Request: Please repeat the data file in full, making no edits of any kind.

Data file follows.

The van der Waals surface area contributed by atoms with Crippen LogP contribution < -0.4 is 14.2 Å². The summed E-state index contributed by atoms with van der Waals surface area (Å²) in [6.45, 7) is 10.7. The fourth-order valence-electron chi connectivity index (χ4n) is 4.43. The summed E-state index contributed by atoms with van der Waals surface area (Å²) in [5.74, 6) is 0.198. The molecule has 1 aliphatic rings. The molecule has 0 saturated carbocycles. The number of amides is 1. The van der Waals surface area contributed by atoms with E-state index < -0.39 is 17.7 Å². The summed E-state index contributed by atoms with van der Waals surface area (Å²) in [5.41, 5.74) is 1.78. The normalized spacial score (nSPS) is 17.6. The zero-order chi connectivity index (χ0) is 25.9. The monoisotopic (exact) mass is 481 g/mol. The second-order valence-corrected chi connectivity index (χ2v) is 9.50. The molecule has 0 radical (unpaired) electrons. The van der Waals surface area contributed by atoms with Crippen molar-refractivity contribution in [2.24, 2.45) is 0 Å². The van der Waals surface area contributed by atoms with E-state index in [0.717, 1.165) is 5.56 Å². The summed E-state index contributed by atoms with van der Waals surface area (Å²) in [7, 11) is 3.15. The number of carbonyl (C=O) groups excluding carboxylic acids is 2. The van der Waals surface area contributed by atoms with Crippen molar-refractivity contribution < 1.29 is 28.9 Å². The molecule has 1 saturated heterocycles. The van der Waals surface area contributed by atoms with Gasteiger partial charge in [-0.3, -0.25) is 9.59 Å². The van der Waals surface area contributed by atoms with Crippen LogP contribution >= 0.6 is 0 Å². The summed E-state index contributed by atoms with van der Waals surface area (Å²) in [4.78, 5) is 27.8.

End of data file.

The van der Waals surface area contributed by atoms with Crippen LogP contribution < -0.4 is 14.2 Å². The summed E-state index contributed by atoms with van der Waals surface area (Å²) in [6.45, 7) is 10.7. The fourth-order valence-electron chi connectivity index (χ4n) is 4.43. The summed E-state index contributed by atoms with van der Waals surface area (Å²) in [5.74, 6) is 0.198. The molecule has 1 aliphatic rings. The molecule has 0 saturated carbocycles. The number of amides is 1. The van der Waals surface area contributed by atoms with E-state index < -0.39 is 17.7 Å². The summed E-state index contributed by atoms with van der Waals surface area (Å²) in [5.41, 5.74) is 1.78. The normalized spacial score (nSPS) is 17.6. The zero-order chi connectivity index (χ0) is 25.9. The monoisotopic (exact) mass is 481 g/mol. The second-order valence-corrected chi connectivity index (χ2v) is 9.50. The molecule has 0 radical (unpaired) electrons. The van der Waals surface area contributed by atoms with Crippen molar-refractivity contribution in [2.24, 2.45) is 0 Å². The van der Waals surface area contributed by atoms with E-state index in [0.717, 1.165) is 5.56 Å². The summed E-state index contributed by atoms with van der Waals surface area (Å²) in [7, 11) is 3.15. The number of carbonyl (C=O) groups excluding carboxylic acids is 2. The van der Waals surface area contributed by atoms with Crippen molar-refractivity contribution < 1.29 is 28.9 Å². The molecule has 1 saturated heterocycles. The van der Waals surface area contributed by atoms with Gasteiger partial charge in [-0.3, -0.25) is 9.59 Å². The van der Waals surface area contributed by atoms with Crippen LogP contribution >= 0.6 is 0 Å². The summed E-state index contributed by atoms with van der Waals surface area (Å²) in [4.78, 5) is 27.8.